As I understand it (feel free to chip in if you use CC... been a long time since I looked at it...) you cannot revoke a CC license. Its a one-way street and once published as such, there is no going back. So what I hear you cry? Well how about you find the Anti-Nazi/Nazi League using your images under CC and as your moral values are not aligned yet your name is associated you want it removed and them to stop using the image? No matter how much you object and find it objectionable there is nothing you can do.

 

So Flickr are using the work of their members and quite within the terms. The members are wondering why...and I am wondering why no one didn't see this coming? It is, after all, the new way of making money; free content and no sharing of the dosh. And no, there is nothing anyone can do - which is pretty much why I chose to give CC a very wide berth a long time ago.

 

Hope this helps?




#354330 Facebook thoughts

Posted by decosnapper on 14 November 2014 - 01:57 AM

 

 

​Since when does posting on social media amount to "giving work away?" I don't think I did.

The terms of social media use give broad use rights to the publisher and others. This can mean simple sharing amongst others or for full-blown commercial advertising. That's part of the deal. You get to showcase your work and in exchange give away very broad rights indeed. 

 

 

 

I should point out that if your costs of obtaining a great image are exceeding that image's earning potential in the market...... That is also capitalism.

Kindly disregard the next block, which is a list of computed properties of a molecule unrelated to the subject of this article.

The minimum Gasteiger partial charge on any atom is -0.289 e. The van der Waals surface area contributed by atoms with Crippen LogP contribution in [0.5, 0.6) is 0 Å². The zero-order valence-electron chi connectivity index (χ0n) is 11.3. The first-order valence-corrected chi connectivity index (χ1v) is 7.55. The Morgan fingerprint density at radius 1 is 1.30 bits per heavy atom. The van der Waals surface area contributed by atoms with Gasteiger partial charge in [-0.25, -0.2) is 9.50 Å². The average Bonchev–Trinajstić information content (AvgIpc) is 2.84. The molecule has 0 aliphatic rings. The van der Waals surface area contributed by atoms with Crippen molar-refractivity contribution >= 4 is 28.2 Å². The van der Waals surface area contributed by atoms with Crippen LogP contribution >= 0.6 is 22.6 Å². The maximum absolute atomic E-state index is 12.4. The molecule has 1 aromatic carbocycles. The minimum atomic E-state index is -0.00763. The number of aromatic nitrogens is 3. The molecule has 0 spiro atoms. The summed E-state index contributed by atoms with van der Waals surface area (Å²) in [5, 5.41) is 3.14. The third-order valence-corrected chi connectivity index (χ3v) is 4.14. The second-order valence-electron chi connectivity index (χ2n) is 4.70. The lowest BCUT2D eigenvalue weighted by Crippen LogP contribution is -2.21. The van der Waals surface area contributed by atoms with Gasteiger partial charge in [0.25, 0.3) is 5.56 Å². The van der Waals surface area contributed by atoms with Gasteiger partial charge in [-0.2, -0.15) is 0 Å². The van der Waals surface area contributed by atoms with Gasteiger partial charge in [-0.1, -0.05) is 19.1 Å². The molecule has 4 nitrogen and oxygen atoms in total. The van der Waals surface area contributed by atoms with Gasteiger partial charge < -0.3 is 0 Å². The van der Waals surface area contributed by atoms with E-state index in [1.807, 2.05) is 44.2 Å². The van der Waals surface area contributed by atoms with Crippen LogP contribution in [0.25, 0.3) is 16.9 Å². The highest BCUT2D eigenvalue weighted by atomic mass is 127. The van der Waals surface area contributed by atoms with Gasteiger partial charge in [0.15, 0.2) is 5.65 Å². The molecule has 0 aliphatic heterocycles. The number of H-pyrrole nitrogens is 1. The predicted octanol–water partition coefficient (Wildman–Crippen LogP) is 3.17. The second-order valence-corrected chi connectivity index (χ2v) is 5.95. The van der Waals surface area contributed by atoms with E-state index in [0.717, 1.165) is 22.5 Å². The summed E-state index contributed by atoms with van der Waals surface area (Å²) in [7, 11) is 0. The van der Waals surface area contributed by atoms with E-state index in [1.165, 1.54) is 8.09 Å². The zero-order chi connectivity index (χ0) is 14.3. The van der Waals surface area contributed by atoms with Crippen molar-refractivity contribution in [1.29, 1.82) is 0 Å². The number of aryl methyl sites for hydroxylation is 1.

Well yes, capitalism has indeed. Funny thing is I have never seen other photographers as direct competition really...and actively welcome competition as it raises all of our collective abilities...But my main point is those who espouse capitalism and derive significant profits or benefits have decided to put the cost of overheads for things like website content at zero. Or to put it another way those who publish my work have unilaterally set the fee at precisely nothing without asking me, even when there is a huge spoiler of a watermark running through the image that visibly asserts my rights and my phone number is embedded in the meta data...its just ignored. I really am at a loss to understand this...equally I am at a loss to understand why anyone would pay for stuff they can just help themselves to when there are no apparent or obvious consequences - that is until I show up and ask them to do the decent thing and pay only to be told "we don't pay for images..." and then the process of asserting ones rights commences...